Day 6: Oland - Copenhagen (II)
Copenhagen Travel Blog› entry 11 of 13 › view all entries
After the moose sanctuary we had a nice lunch break in a tiny restaurant in the woods, before starting the long drive to Copenhagen. The drive into Denmark's capital was like entering another world all of a sudden. As I said before, Sweden doesn't have much that resembles a highway, and the route we'd taken through the forested Småland province consisted of mainly twisting (but well-kept) back roads. So crossing into Denmark via the 4-lane Øresund bridge, the largest border crossing bridge in the world, into Copenhagen, the largest city in Scandinavia, seemed like crossing into another world.
We checked in to our hotel, and quickly wandered into the city.
As our hotel was just outside the centre we had to cross the infamous Christiania district to get to the town centre. The Christiania district is the place where a hippy 'Freetown' was established in the early 70s. The area apparently welcomes busloads of tourists every day, despite drug busts and gang wars that apparently happen on a daily basis here. Having lived and worked in Amsterdam for most my life I am familiar with the sight of tourists hoping to catch a glimpse of the seedy lower end of society, all from the safe distance of their tour bus.
But I must say, while there isn't an awful lot to see in Christiania (no gang wars when we walked there), it does have a nice atmosphere and certainly reminded me of some of the more bohemian areas of Amsterdam.
Once inside the center I did recognise some landmarks from the previous time I was in Copenhagen, 14 years ago. Though I must say I don't remember much of the actual sightseeing I did back then. Like the other Scandinavian capitals I have visited, Oslo and Stockholm, Copenhagen is instantly likeable. It is larger and certainly more cosmopolitan than the other two, but has the same laid-back atmosphere.
As we only had one evening we did the 'grand tour' at top speed. We walked around the old centre, Slottsholmen with all its museums and royal buildings and through the Latin Quarter before heading to the north of the center to have a look at one of the world's most famous tourist anti climaxes: the statue of the Little Mermaid.
Walking back south we settled down at a waterfront restaurant at the overpriced but oh-so picturesque canal street Nyhavn. Well worth its money for the location, as it is a great place to sit down and just watch the world go by while the sun is slowly setting.
After dinner we went to the southern end of the centre to have a glimpse of the famous Tivoli gardens, one of the oldest amusement parks in the world. I would have liked to have gone in, but wasn't interested in any of the rides (we'd done two theme parks already this week) but unfortunately there was a hefty entrance fee, even for those who just want to enter for a stroll and some pictures.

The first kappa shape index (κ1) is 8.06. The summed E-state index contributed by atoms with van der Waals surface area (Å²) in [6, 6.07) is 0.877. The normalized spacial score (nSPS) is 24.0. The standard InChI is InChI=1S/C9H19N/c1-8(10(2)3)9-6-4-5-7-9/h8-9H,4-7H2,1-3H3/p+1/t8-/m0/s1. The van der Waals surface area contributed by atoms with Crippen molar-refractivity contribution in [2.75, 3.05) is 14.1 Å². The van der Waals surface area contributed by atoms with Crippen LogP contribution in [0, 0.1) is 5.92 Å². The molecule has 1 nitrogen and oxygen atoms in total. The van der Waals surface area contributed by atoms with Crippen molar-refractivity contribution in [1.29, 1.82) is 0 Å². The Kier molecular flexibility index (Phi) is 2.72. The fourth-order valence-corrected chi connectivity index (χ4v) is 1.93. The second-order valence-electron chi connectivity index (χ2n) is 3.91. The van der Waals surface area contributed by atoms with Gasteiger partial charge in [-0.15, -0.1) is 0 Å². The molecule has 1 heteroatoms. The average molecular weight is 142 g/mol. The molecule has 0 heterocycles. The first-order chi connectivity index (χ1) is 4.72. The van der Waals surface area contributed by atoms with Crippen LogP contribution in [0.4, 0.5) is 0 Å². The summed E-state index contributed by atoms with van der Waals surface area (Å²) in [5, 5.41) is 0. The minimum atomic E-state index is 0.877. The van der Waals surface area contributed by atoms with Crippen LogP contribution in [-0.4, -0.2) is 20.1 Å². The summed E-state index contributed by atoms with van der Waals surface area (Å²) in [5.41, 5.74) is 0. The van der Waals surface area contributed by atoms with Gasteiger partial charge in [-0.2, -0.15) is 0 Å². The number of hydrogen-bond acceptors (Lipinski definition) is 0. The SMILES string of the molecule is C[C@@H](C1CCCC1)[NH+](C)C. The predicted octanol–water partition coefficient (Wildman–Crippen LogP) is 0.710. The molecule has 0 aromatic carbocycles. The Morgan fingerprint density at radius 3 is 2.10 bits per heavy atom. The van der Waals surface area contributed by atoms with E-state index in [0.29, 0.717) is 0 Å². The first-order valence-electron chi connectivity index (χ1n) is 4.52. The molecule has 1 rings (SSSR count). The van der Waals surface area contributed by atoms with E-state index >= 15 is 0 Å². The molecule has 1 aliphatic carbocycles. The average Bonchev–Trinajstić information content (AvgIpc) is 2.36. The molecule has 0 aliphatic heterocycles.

We ended up in the Vesterbro area, which is filled with nice bars and restaurants, most of which were disappointingly empty on a Tuesday night. This was the last night of the trip, so we sat down at a nice bar to reflect on our little whirlwind trip. We basically agreed on two things: taking the car wasn't the best idea in hindsight, as the distances were greater than expected, with progress being rather slow, and driving in these countries quite boring. And secondly, next time we should spend more time in Copenhagen, as this really looks to be a great city and is now marked high on my list of future city trips.
We continued to talk and drink for another couple of hours, sitting nicely outside, keeping warm under the heaters. I like the way how the smoke ban in Scandinavia has resulted in an outside culture.
I wouldn't know how this would work back home though, the recent smoking ban in The Netherlands has resulted in a revelation of what us Dutch are really like: we're a bunch of whiners. A change, *any* change results in people complaining just for the sake of complaining. In most Scandinavian countries the smoke ban has been in effect for a few years, and smoking outside has become a way of life. One of the bars we went to in Stockholm didn't even have an indoor area - I loved it. And I don't even smoke!
So I wonder what will happen in Holland though. Can't see restaurants offering blankets to patrons sitting outside, because these will probably get stolen. And the heaters too, if they don't get demolished first.
Around midnight we took a bus back to our hotel for a good night's rest before undertaking the long drive home tomorrow.